The twin sister to nutmeg, mace smells very much like it. That’s because mace is actually the red membrane that covers the nutmeg shell. Once it’s removed and dried, however, mace changes in color to yellowy-orange. The dried mace is sold either in whole blades (harder to come by) and ground (widely available).

Indonesia and Grenada are the world’s main sources of mace and nutmeg, although the nutmeg tree was native to the Banda Islands. While nutmeg is most widely used in sweets, mace is typically used in savory dishes. Mace is the distinct flavor in Béchamel sauce; you’ll also find it in sausages, pickles and chutneys, and with fish, shrimp, and egg dishes.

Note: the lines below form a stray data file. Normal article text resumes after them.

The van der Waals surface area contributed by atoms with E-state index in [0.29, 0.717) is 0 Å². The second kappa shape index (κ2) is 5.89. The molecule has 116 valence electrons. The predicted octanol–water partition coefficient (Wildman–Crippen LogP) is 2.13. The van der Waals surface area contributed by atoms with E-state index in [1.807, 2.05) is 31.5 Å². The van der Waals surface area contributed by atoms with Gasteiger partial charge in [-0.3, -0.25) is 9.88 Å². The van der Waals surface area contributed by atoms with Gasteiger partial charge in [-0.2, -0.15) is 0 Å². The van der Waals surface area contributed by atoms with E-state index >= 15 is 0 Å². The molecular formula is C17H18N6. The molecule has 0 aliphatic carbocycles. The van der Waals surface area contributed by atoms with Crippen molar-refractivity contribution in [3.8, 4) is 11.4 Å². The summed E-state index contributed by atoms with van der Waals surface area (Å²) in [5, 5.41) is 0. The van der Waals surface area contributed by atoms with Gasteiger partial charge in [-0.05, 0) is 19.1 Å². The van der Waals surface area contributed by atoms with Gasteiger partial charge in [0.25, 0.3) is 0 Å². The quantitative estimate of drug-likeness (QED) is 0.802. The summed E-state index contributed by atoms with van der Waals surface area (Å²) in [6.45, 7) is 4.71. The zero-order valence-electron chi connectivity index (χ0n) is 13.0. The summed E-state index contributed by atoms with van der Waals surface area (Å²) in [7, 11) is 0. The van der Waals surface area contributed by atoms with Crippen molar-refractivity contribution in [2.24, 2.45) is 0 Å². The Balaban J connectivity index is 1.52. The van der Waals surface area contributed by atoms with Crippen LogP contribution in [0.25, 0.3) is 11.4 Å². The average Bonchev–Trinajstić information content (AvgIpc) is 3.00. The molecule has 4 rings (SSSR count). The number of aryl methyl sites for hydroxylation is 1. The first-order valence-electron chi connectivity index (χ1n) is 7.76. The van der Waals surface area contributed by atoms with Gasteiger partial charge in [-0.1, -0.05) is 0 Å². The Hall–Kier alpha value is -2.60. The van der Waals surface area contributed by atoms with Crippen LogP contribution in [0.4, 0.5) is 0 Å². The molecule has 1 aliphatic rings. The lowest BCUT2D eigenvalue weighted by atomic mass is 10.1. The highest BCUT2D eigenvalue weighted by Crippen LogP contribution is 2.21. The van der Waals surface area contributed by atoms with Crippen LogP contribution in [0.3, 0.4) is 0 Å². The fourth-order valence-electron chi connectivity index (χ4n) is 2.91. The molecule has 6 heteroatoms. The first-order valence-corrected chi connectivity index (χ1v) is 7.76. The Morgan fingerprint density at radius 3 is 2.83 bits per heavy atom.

Ground mace is offered at supermarkets; store in a tightly-sealed container.

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